“I would say the number one misspelled word in the entire tattoo world, just saw a guy in Hagerstown, and someone in Ohio with wings and ‘All of the angles have fallen from heaven,'” Palm said.

Taylor said many people these days don’t seem to care about what the tattoo says; they’re mostly in it for the experience.

“It’s a fix and they [tattoos] are very addictive,” she said. “I have over 50 tattoos and I still get nervous every time. It’s like going to King’s Dominion. The drive kind of sucks, which is the waiting, and then you’re standing in line and your heart’s pounding and you get a little sweaty and start wondering ‘maybe I don’t have to ride this.'”

She said she’s had to reject customers who have wanted racist and gang tattoos. She refuses to work on people’s faces and also will reject doing tattoos on people if she feels like they’re being pushed into getting one. Palm once turned down tattooing a pentagram, with a goat in the middle, that a customer wanted on his back.

Tattoo laws, which are mandated by the Virginia Department of Professional and Occupational Regulations, state that it’s illegal for anyone to get a tattoo under 18 years of age unless accompanied by a parent or legal guardian.

“Early in my career, I made the mistake, a mom and dad brought in a 13-year-old,” Palm said. “They thought she was ready because she hadn’t changed her mind for a year about what she wanted…she was in no way prepared for what it was actually going to feel like. Halfway through, she was in tears, begging me to stop.”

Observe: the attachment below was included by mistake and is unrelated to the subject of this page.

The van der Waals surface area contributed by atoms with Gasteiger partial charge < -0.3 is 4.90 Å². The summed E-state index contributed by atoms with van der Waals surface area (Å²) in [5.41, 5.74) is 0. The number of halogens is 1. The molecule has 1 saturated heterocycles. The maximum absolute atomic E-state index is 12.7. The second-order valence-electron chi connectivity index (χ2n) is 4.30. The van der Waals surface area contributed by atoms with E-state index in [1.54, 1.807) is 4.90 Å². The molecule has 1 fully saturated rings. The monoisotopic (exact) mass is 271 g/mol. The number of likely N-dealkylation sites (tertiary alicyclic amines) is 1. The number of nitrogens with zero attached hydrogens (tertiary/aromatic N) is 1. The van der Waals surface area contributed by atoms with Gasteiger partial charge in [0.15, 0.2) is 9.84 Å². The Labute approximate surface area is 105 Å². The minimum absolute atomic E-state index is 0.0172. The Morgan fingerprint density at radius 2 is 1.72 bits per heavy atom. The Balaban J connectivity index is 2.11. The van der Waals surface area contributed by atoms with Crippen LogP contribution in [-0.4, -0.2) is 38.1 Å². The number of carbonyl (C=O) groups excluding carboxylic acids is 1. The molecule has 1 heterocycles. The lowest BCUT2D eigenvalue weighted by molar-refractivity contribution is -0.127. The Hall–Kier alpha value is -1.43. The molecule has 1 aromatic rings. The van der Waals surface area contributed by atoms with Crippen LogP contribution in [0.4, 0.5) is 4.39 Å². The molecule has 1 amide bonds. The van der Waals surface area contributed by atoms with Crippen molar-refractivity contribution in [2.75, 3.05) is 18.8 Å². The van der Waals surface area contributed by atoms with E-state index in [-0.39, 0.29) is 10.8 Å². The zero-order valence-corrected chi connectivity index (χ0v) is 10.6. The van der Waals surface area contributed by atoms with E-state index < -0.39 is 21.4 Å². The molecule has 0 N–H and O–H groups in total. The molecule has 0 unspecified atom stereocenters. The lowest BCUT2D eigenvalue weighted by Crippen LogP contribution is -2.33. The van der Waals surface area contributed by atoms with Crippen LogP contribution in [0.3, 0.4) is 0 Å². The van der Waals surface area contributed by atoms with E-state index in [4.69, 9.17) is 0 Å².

He said the girl’s parents coached her through another 20 minutes so he could at least get the outline completed. Today, he doesn’t tattoo anyone younger than 16.

The artists agree tattoos hurt more in different places depending on each person, but noted the fingers, sternum, feet and ribs as particularly painful.

The department also oversees the licensing of tattoo artists. Palm said before they take the test, applicants need to show they have a state-regulated apprenticeship and have completed 1,500 hours of study time, including learning about art, skin biology, skin anatomy, cross-contamination and aseptic technique.

The apprenticeship is standard in the industry; it’s basically the equivalent of an unpaid internship for liberal arts graduates or residency for medical students.

“They teach you little by little,” Ownby said. “It’s like Kung Fu. You never stop learning how to tattoo. Everyone who says they’re fully done learning is fooling themselves.”

Taylor said artists also need to take courses in blood-borne pathogens and keep their CPR and First Aid certification current to keep their licenses.

Like every tattooist, Ownby advises against getting the tattoo of a boyfriend’s or girlfriend’s name, but not everybody listens.

“We know the curse will pretty much run its course and they’ll be back in six or eight months,” Ownby said. “I’d say about five percent of people actually survive the curse. I’ve had people literally kirk out on each other while I was putting the name on the guy. And literally, the relationship all but ended before I finished putting the name.”

Contact staff writer Ryan Cornell at 540-465-5137 ext. 164, or